Day: July 8, 2020

Payments fraudsters spy Covid-19 opportunity in strained supply chains

In March, Interpol revealed details of a criminal scheme involving compromised emails, advance-payment fraud and money laundering across Germany, Ireland and the Netherlands.

The case involved two sales companies in Zurich and Hamburg, contracted by German health authorities to procure face masks, that were duped into making payments to what they thought was a legitimate supplier.

The fraud amounted to €2.3 million. Fortunately, the funds were traced before they could be disbursed, but Interpol’s general secretary noted how the fraudsters had adapted their sales pitches to take advantage of strained supply chains following lockdown.

It seems to be part of a trend.


Martina Zimmerl,

Raiffeisen Bank International’s (RBI) head of trade finance Martina Zimmerl has seen a slight increase in financial crime and a higher level of preliminary injunctions since the start of the pandemic, although whether this is fraud- or credit risk-related will only become clear when inspectors have assessed each case.

“We have also seen increased instances of non-clients approaching us for the financing of medical supplies from China to Europe on a pre-payment basis,” she says.

“None of these requests have so far materialized, partly because of commercial non-viability and also because after thorough due diligence it appeared that the supplier could not procure the goods at all or in the required quality.”

The bank believes

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Did Germany’s KfW support scheme fail?

Despite offering twice as much liquidity to corporates as everyone else, Germany has extended fewer state-backed coronavirus emergency loans than any other big economy in Europe.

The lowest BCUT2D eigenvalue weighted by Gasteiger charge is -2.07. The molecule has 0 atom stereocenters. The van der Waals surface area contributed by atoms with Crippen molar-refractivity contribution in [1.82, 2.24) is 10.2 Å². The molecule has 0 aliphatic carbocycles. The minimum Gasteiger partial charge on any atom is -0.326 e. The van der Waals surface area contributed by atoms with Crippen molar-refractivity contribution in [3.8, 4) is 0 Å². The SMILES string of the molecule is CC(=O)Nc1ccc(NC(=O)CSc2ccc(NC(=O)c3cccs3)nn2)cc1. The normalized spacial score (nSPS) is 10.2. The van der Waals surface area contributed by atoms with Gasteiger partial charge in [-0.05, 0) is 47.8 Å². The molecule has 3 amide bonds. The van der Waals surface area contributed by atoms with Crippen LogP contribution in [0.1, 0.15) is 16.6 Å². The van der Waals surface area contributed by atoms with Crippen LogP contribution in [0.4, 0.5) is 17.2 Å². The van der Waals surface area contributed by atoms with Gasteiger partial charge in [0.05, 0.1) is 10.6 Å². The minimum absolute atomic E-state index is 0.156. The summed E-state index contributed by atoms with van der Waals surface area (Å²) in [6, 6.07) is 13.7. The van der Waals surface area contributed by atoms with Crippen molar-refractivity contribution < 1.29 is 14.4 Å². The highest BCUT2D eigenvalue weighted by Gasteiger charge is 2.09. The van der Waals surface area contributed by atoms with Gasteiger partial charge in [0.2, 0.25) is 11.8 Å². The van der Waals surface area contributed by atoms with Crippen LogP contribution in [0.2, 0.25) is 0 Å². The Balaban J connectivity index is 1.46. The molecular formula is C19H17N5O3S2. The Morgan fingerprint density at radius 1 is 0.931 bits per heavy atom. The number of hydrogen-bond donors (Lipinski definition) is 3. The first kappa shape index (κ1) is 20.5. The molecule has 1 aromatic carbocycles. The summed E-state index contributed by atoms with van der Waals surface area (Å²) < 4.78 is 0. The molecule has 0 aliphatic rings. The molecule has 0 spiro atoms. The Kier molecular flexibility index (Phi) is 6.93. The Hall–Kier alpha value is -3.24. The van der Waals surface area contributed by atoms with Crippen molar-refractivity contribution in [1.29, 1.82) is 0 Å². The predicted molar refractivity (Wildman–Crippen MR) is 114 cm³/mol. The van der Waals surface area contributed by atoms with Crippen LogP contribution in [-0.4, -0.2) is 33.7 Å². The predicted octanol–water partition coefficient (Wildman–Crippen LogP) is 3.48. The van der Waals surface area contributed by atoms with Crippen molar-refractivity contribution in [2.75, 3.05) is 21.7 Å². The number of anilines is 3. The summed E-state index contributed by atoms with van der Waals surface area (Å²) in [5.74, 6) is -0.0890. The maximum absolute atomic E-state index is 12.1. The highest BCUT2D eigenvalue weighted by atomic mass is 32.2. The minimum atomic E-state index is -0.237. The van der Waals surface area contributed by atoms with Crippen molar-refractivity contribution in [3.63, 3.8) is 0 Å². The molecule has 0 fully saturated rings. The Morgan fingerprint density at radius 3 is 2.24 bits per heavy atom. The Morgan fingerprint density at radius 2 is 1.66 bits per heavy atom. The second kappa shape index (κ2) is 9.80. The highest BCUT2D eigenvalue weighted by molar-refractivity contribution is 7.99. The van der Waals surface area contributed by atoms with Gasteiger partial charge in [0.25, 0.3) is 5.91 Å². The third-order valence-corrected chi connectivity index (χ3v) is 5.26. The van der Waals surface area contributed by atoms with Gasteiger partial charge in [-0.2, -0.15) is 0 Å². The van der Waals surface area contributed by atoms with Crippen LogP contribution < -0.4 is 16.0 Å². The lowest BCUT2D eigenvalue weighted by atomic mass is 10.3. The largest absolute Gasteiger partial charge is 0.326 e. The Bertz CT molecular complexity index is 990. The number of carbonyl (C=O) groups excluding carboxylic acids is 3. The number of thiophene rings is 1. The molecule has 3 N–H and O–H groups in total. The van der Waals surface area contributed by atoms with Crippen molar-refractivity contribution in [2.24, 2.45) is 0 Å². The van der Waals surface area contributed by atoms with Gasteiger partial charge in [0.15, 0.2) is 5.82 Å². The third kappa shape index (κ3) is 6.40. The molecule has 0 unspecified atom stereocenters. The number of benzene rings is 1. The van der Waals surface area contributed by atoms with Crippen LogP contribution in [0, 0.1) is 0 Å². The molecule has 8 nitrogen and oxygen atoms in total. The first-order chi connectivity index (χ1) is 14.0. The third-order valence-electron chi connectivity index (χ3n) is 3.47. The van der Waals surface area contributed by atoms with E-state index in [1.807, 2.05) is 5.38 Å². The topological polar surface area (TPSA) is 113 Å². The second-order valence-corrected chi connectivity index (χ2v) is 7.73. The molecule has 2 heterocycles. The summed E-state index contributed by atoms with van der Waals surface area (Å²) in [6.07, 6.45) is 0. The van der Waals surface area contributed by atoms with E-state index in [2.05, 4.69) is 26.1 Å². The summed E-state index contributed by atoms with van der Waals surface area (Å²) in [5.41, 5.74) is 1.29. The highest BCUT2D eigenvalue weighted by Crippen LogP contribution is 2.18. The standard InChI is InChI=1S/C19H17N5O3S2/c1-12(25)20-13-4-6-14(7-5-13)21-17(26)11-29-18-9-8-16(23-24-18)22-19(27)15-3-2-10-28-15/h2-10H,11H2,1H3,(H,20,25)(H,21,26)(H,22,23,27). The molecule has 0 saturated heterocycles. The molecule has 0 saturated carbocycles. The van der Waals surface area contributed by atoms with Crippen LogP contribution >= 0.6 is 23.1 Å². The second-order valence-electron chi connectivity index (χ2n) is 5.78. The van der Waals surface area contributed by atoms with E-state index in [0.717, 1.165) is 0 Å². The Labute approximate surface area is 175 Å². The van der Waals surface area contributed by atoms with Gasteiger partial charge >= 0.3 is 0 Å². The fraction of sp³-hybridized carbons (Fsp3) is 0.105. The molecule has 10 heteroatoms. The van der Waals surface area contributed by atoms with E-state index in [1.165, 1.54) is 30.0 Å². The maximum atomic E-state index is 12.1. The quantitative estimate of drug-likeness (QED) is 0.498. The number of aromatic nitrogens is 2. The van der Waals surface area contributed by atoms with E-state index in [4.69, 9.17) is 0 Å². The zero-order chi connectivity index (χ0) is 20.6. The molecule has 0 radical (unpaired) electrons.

France, Spain, the UK and Italy are ahead of it in this regard. Indeed, French state development bank BPI had agreed state-backed coronavirus loans of more than €100 billion by mid-summer.

By contrast, Germany’s coronavirus loans programme, managed primarily by BPI equivalent KfW, had inked less than half that number by then, despite the much bigger size of the German economy.

We thought the numbers would be much higher and we are happy that they are not that high 

 – Lutz-Christian Funke, KfW

Of the €756 billion in new state-backed coronavirus loans that Berlin pledged in March – about twice as much as any other European state – only 5% was committed by the end of June, according to end-of-June figures compiled by Brussels think tank Bruegel and the Peterson Institute.

By then, Italy had reached about 17% of its commitment, like France, of €300 billion. The UK had extended 18% of its €330 billion scheme. Spain, meanwhile, had distributed almost half of its €183 billion programme.


What conclusions should be drawn from this? Is it because state support was so unambiguous in Germany that business and financial confidence remained that much

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Stop Trying to Do it All

Owning or running a small business is like standing in front a firehose that’s blasting out an endless stream of things you should be doing. RIGHT NOW! Every day, there are a few crises to solve, employees to train, new customers to help, new industry products or services to consider, vendors or agents or salespeople who want to meet with you and a dozen or so new dot-somethings you’re supposed to sign up for and start uploading photos, updates and videos throughout the day and night. Oh, and then there’s your actual job of making or selling a product or serving a client. And what about that family you vaguely recall?

If you run a small business, you already know how to cope: You start by accepting the fact that you can’t do it all. Or, as author Greg McKeown says in his bestselling book, Essentialism: The Disciplined Pursuit of Less, “Pursue only those things that are truly important — and forget everything else…You can’t have it all, and you can’t do it all.”

In his book, he writes, “Essentialism is not about how to get more things done; it’s about how to get the right things done. It doesn’t mean just doing less for the sake of less either. It is about making the wisest possible investment

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